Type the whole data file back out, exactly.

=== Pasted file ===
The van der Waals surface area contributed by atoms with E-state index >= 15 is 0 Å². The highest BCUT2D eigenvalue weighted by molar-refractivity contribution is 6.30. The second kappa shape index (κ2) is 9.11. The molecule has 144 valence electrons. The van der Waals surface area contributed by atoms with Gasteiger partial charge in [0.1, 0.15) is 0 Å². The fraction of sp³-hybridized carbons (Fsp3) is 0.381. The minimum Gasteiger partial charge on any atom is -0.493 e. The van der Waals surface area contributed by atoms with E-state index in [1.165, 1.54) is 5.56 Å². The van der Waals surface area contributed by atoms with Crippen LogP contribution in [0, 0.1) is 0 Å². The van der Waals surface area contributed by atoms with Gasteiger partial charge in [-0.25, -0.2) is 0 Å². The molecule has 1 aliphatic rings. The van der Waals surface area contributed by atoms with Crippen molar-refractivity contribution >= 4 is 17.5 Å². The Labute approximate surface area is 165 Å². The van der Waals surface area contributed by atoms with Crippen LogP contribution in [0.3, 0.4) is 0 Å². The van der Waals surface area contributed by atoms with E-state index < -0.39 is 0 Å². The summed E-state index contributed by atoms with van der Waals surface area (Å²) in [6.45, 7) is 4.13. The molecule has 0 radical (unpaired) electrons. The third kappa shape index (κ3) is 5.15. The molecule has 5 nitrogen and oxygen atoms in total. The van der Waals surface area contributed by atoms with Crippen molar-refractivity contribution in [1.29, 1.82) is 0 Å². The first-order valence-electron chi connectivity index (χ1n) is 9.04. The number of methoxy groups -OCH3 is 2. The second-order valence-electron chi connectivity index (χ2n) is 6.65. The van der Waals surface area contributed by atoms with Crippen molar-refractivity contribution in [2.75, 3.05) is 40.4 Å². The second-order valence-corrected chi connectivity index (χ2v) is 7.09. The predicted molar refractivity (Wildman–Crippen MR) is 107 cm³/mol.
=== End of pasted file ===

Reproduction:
The van der Waals surface area contributed by atoms with E-state index >= 15 is 0 Å². The highest BCUT2D eigenvalue weighted by molar-refractivity contribution is 6.30. The second kappa shape index (κ2) is 9.11. The molecule has 144 valence electrons. The van der Waals surface area contributed by atoms with Gasteiger partial charge in [0.1, 0.15) is 0 Å². The fraction of sp³-hybridized carbons (Fsp3) is 0.381. The minimum Gasteiger partial charge on any atom is -0.493 e. The van der Waals surface area contributed by atoms with E-state index in [1.165, 1.54) is 5.56 Å². The van der Waals surface area contributed by atoms with Crippen LogP contribution in [0, 0.1) is 0 Å². The van der Waals surface area contributed by atoms with Gasteiger partial charge in [-0.25, -0.2) is 0 Å². The molecule has 1 aliphatic rings. The van der Waals surface area contributed by atoms with Crippen molar-refractivity contribution >= 4 is 17.5 Å². The Labute approximate surface area is 165 Å². The van der Waals surface area contributed by atoms with Crippen LogP contribution in [0.3, 0.4) is 0 Å². The van der Waals surface area contributed by atoms with E-state index < -0.39 is 0 Å². The summed E-state index contributed by atoms with van der Waals surface area (Å²) in [6.45, 7) is 4.13. The molecule has 0 radical (unpaired) electrons. The third kappa shape index (κ3) is 5.15. The molecule has 5 nitrogen and oxygen atoms in total. The van der Waals surface area contributed by atoms with Crippen molar-refractivity contribution in [1.29, 1.82) is 0 Å². The first-order valence-electron chi connectivity index (χ1n) is 9.04. The number of methoxy groups -OCH3 is 2. The second-order valence-electron chi connectivity index (χ2n) is 6.65. The van der Waals surface area contributed by atoms with Crippen molar-refractivity contribution in [2.75, 3.05) is 40.4 Å². The second-order valence-corrected chi connectivity index (χ2v) is 7.09. The predicted molar refractivity (Wildman–Crippen MR) is 107 cm³/mol.